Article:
What's The Difference Between Leasehold and Freehold?
You’ve done it
After months of searching, viewing properties, and agonising over whether each one could be your #DreamHome, you’ve finally found the property of your dreams. Now it’s time to talk business. The conveyancing process is complex, so you’ll need an experienced property lawyer to get you through it and into your new home sooner rather than later. One of the first questions you’ll be asked is - is your new property a freehold or a leasehold? If you’re a first-time buyer, you may respond with - what does that even mean? It’s likely you’ve thought more about paint colours and furniture choices than the technicalities that could make or break your property purchase. Luckily, here at GWlegal, we have almost 35 years’ experience navigating the conveyancing process. In this article, we will explain the differences between a freehold and leasehold and why you need to be aware of them before buying a property.
What is a freehold?
It is always more preferable to purchase a freehold property, as this mean that you will own the building and the land it is built on outright. Subject to planning permission of course, you will be able to do whatever you want with the space. Owning a freehold property also means you are responsible for all repairs and maintenance to both the property and the land itself within your boundary.
Most properties are freehold.
A simple way to remember what a freehold means is to take a very elementary look at the name itself. A ‘freehold’ means you are essentially ‘free’ to do what you please with your property and land.
What is a leasehold?
In comparison, a ‘leasehold’ property, as the name suggests, means you are not fully ‘free’ to alter the property and land as you please. Rather, it is being ‘leased’ to you. In England and Wales, most flats and maisonettes are leaseholds.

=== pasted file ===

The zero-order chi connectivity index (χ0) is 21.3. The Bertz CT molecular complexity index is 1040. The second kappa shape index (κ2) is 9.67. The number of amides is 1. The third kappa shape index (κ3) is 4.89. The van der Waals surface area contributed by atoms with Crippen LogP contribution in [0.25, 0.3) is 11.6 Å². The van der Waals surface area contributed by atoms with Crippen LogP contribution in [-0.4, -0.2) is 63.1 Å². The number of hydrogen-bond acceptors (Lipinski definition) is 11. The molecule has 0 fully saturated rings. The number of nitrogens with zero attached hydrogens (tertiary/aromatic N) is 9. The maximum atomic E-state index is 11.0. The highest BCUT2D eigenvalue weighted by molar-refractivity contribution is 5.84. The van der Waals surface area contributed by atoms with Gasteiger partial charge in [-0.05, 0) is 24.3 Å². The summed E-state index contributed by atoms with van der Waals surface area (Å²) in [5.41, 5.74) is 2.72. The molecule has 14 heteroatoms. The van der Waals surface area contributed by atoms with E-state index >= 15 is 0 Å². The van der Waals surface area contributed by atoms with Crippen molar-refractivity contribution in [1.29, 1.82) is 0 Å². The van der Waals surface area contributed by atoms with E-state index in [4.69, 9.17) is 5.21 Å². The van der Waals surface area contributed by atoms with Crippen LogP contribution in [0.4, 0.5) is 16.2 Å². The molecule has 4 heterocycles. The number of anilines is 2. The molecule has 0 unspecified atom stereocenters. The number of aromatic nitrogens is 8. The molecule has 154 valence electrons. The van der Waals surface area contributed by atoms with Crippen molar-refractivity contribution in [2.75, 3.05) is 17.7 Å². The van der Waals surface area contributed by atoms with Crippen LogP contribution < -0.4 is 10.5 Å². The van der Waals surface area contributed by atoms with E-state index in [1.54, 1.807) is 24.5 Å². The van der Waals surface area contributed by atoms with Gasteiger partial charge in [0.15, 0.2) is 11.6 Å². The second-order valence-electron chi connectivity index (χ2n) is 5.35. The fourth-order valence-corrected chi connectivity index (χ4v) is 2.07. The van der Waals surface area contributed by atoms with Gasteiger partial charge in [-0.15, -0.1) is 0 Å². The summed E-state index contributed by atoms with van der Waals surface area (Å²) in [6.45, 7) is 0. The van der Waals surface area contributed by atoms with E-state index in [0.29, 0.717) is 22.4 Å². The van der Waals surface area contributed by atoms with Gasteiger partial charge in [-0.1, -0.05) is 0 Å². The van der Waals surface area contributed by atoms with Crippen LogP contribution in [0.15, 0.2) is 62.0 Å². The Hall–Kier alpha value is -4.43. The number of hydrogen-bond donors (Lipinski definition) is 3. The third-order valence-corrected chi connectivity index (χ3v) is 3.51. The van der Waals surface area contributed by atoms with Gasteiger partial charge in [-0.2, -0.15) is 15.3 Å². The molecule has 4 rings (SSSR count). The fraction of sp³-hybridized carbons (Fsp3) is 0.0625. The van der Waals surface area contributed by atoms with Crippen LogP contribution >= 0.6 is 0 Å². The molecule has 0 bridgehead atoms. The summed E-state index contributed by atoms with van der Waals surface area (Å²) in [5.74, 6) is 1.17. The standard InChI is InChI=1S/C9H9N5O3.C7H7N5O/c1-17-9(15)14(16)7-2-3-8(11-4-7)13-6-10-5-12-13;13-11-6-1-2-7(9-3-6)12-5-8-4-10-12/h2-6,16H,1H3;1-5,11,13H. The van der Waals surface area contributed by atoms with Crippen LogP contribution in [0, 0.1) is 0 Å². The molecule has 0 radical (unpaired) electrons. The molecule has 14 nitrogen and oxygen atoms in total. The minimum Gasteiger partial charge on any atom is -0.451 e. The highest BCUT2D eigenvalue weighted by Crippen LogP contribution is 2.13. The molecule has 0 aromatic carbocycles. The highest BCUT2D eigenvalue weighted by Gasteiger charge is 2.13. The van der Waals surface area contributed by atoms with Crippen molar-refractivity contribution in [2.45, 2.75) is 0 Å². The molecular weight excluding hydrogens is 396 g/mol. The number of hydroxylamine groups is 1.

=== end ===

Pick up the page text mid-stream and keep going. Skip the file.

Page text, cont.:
If you purchase a leasehold property, you have ownership of the building, but not the land it stands on, as well as external structures if it is a flat. The land (and external structures) belongs to someone else (the freeholder - who is basically your landlord).
Under this arrangement, the ownership of the property will be subject to a fixed term lease, typically varying from 99 to 125 years. At the end of this time period, the ownership of the property will revert back to the freeholder (or you may be able to make arrangements to purchase it, depending on the property type).
If you are interested in purchasing a leasehold property, it is vital that you check the remaining length of the leasehold, as this could affect your mortgage options or the ability to sell the property later on.
Leasehold vs. freehold - which is the better option?
There are advantages and disadvantages of owning both a freehold and leasehold property.
The advantages of a freehold are, of course, that you own both the building and the land outright, so have the freedom to do with it as you please. You won’t have any mortgage issues as a result of its holding and you can sell the property if and when you please.
The disadvantage of a freehold property is that the responsibility lies completely with you - if something goes wrong, with either the property or the land within your boundaries, you’ll have to fork out the time and funds to fix it.